The authors were asked by the Uniform Law Conference of Canada to help create a model tort for the non-consensual distribution of intimate images (NCDII), sometimes known as revenge porn. Five Canadian provinces already have such torts, and they are relatively traditional actions for damages requiring the plaintiff to prove that the image is an identifiable image of them and fault (usually that the image was distributed by the defendant with knowledge – or recklessness – as to the absence of consent). The problem with such actions is that they are often not effective at getting victims of NCDII what they most want: quick, cheap and effective removal of an image, or an order prohibiting further distribution of an image. Injunctive relief is available, but the costs and timelines of litigation may make such orders expensive and relatively ineffective, as reputational harm will have been done before an order can be obtained. Our paper focuses on how to create a tort so as to maximize the possibility of quick, cheap and effective removal of NCDII from the internet. For example, we consider whether small claims court could achieve this through declaratory relief (intermediaries will often remove images when a court declares their publication unlawful, such that declaratory relief will sometimes be sufficient). Alternately, the rules of small claims courts could be changed to permit injunctive relief. We consider the merits of a simplified superior court action that provides only for injunctive and declaratory relief. Yet another possibility is a law, presumably federal, that simply requires intermediaries to remove or de-index intimate images on request of the person depicted in the image. We discuss the benefits and drawbacks of various proposals.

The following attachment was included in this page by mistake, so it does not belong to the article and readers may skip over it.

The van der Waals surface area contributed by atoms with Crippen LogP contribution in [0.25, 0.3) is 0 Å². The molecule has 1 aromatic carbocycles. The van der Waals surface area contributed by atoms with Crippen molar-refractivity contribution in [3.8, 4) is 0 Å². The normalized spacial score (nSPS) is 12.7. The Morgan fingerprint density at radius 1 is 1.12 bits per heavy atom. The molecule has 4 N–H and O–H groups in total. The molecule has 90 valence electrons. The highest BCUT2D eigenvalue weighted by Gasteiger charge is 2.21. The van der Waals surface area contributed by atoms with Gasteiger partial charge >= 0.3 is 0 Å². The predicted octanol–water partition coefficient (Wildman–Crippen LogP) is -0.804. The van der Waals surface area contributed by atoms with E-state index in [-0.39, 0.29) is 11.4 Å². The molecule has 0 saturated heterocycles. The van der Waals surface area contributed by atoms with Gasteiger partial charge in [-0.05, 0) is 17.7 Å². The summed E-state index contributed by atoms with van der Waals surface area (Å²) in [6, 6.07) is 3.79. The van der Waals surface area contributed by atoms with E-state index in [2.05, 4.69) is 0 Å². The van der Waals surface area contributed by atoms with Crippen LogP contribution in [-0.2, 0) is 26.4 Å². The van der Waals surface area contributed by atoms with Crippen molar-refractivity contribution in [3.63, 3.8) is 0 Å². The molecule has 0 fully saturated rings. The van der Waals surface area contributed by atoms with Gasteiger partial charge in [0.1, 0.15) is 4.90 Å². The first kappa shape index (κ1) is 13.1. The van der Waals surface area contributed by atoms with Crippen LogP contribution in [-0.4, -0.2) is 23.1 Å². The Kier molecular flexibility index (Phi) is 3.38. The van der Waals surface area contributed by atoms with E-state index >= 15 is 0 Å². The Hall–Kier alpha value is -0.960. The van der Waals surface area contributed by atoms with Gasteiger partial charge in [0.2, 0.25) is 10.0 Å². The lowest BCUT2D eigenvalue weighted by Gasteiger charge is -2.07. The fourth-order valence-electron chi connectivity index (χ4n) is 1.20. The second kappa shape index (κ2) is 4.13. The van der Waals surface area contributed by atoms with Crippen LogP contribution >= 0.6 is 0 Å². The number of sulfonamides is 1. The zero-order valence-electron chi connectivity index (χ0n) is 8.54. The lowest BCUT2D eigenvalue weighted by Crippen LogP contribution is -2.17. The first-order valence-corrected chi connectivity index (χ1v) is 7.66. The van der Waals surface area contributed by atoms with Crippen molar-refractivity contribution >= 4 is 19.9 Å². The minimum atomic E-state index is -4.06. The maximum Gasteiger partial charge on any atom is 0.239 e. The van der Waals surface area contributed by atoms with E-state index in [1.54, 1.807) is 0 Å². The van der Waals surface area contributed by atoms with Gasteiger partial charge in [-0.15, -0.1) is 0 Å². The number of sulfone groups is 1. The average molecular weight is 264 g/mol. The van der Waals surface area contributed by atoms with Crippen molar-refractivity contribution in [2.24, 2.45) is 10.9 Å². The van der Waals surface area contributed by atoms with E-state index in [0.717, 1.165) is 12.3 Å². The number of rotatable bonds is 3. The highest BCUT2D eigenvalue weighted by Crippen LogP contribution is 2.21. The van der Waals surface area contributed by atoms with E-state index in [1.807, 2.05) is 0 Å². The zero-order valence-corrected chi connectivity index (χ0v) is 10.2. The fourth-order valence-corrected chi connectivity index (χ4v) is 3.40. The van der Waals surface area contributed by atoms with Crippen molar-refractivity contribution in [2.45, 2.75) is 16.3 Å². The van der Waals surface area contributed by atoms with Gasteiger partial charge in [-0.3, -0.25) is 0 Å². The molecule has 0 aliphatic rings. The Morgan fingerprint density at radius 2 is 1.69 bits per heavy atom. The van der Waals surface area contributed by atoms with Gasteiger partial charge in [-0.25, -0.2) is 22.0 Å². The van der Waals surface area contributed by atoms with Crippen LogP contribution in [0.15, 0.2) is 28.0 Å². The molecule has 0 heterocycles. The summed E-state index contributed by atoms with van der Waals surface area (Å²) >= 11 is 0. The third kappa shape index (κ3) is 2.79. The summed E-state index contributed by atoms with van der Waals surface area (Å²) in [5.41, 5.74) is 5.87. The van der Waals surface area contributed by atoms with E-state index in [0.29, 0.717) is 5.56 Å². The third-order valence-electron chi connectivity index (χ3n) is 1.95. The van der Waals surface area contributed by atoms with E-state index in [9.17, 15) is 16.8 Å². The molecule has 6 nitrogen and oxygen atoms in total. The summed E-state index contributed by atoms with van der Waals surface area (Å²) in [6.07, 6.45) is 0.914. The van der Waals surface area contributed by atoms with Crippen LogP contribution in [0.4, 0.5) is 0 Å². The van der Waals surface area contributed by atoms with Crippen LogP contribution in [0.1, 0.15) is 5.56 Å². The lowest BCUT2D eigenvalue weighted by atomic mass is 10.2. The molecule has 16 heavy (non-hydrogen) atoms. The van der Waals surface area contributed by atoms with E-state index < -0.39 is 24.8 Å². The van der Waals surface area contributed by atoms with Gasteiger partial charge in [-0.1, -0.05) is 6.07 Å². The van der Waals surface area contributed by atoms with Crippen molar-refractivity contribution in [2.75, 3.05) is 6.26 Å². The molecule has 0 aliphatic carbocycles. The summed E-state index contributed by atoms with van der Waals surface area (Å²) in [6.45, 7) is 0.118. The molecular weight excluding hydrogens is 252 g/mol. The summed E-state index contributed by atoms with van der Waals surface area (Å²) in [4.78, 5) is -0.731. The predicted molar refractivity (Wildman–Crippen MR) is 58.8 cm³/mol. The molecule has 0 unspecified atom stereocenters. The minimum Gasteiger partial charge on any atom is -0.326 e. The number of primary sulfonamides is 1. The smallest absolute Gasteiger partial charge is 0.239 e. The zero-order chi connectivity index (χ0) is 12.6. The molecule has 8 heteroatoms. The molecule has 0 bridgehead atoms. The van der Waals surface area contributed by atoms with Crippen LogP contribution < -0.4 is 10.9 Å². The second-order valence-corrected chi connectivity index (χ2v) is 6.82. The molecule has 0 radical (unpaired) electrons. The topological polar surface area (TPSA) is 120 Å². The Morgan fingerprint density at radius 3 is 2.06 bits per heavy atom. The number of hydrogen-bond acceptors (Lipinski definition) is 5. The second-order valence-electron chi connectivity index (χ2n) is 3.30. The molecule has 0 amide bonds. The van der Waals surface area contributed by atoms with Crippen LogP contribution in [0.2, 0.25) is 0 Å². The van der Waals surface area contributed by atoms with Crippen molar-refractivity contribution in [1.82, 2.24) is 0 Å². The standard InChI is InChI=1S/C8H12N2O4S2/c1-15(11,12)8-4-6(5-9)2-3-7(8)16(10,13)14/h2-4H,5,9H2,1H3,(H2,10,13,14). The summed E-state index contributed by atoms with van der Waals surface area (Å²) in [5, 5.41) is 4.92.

Young, Hilary and Laidlaw, Emily, Creating a Revenge Porn Tort for Canada (April 1, 2020). Supreme Court Law Review, 2020.